Vitamin D Adequacy: A Possible Relationship to Breast Cancer
- 108 Downloads
Low levels of dietary calcium and vitamin D, biochemically interrelated, increase the promoting action of high dietary fat on chemically induced mammary carcinogenesis in animal studies.
High dietary fat increases mammary epithelial cell proliferation, particularly the “hor-monally driven” hyperproliferation during breast growth and development in young animals. Increased dietary calcium (and probably vitamin D) lessens the increase of proliferation induced by high fat. These data, although limited, suggest that the maximum effect of diet (high fat increase, as well as calcium and vitamin D modulation) on eventual breast cancer may be during puberty, and adolescence, when the mammary gland is actively growing and developing.
An inverse epidemiological correlation has been developed between sunlight availability as a source of vitamin D and the risk of breast cancer in the U.S. and Canada.
Current vitamin D and calcium dietary intake in the U.S. is far below the RDA in all female age groups, particularly for the elderly.
Reduction of breast cancer risk, and simultaneously osteoporosis, might be achieved by increasing dietary intake of calcium and vitamin D to RDA levels. This may be particularly applicable to females during puberty and adolescence.
KeywordsBreast Cancer Dietary Calcium Dietary Vitamin Mammary Carcinogenesis Breast Cancer Cell Proliferation
Unable to display preview. Download preview PDF.
- 9.Wynder, E.L., D.R Rose, and L.A. Cohen, Diet and breast cancer in causation and therapy, Cancer 58 (Suppl):1804 (1986).Google Scholar
- 11.Jones, D.Y., A. Schatzkin, S.B. Green, G. Block, L.A. Brinton, R.G. Ziegler, R. Hoover, and P.R. Taylor, Dietary fat and breast cancer in the National Health and Nutrition Examination Study. I. Followup Study, J. Natl. Cancer lnst. 79:465 (1987).Google Scholar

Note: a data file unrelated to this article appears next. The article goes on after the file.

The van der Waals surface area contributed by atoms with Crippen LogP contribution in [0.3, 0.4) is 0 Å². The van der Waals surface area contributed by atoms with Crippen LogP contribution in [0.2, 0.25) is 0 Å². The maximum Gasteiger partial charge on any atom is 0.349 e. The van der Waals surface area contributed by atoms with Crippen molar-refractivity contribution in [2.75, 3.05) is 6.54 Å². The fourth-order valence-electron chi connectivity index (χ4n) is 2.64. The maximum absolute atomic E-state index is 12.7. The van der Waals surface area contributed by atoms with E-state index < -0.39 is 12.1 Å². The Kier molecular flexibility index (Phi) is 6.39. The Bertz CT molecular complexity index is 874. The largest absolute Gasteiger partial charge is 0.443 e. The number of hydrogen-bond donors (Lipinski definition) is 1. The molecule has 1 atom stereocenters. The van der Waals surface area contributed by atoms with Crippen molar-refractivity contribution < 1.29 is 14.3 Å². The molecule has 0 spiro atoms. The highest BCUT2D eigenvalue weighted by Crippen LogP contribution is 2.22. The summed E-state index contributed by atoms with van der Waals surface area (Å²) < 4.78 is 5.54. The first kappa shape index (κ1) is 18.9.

- 16.Ip, C, Fat and essential fatty acid in mammary carcinogenesis, Am. J. Clin. Nutr. 45 (Suppl):218 (1987).Google Scholar
- 20.Carroll, K.K., E.A. Jacobson, L.A. Eckel, and H.L. Newmark, Calcium and carcinogenesis of the mammary gland, Am. J. Clin. Nutr. 54:206s (1991).Google Scholar
- 21.Carroll, K.K., L.A. Eckel, L.J. Fraher, J.V. Frei, and H.L. Newmark, Dietary calcium, phosphate and vitamin D in relation to mammary carcinogenesis, in: Calcium, Vitamin D, and Prevention of Colon Cancer, M. Lipkin, H.L. Newmark, and G. Kelloff, eds., CRC Press, Boca Raton (1991).Google Scholar
- 22.Newmark, H.L., M.H. Wargovich, and W.R. Bruce, Colon cancer and dietary fat, phosphates and calcium: a hypothesis, J. Natl. Cancer lnst. 72:1323 (1984).Google Scholar
- 23.Newmark, H.L., Calcium in cellular function, Triangle 28 (Suppl 1):9 (1989).Google Scholar
- 30.Khan, M., K. Yang, H. Newmark, R. Rivlin, and M. Lipkin, Mammary ductal epithelial cell hyperproliferation and hyperplasia induced by four components of a Western-style diet, Proc. Am. Assoc. Cancer Res. 34:554 (1993).Google Scholar
- 33.Garland, C.F. and F. Garland, The Calcium Connection, G.P. Putnam, New York (1988).Google Scholar
- 34.Recommended Dietary Allowances, 10th edition, National Academy Press, Washington, pp 92-98 (1989).Google Scholar
- 37.Omdahl, J.L., P.J. Garry, L.A. Hensaker, W.C. Hunt, and J.S. Goodwin, Nutritional status in a healthy elderly population: vitamin D, Am. J. Clin. Nutr. 36:1125 (1982).Google Scholar
- 40.Lore, F., G. DiCairano, and G. DiPerri, Vitamin D status in the extreme age of life, Ann. Med. Interne. (Paris) 137:209 (1986).Google Scholar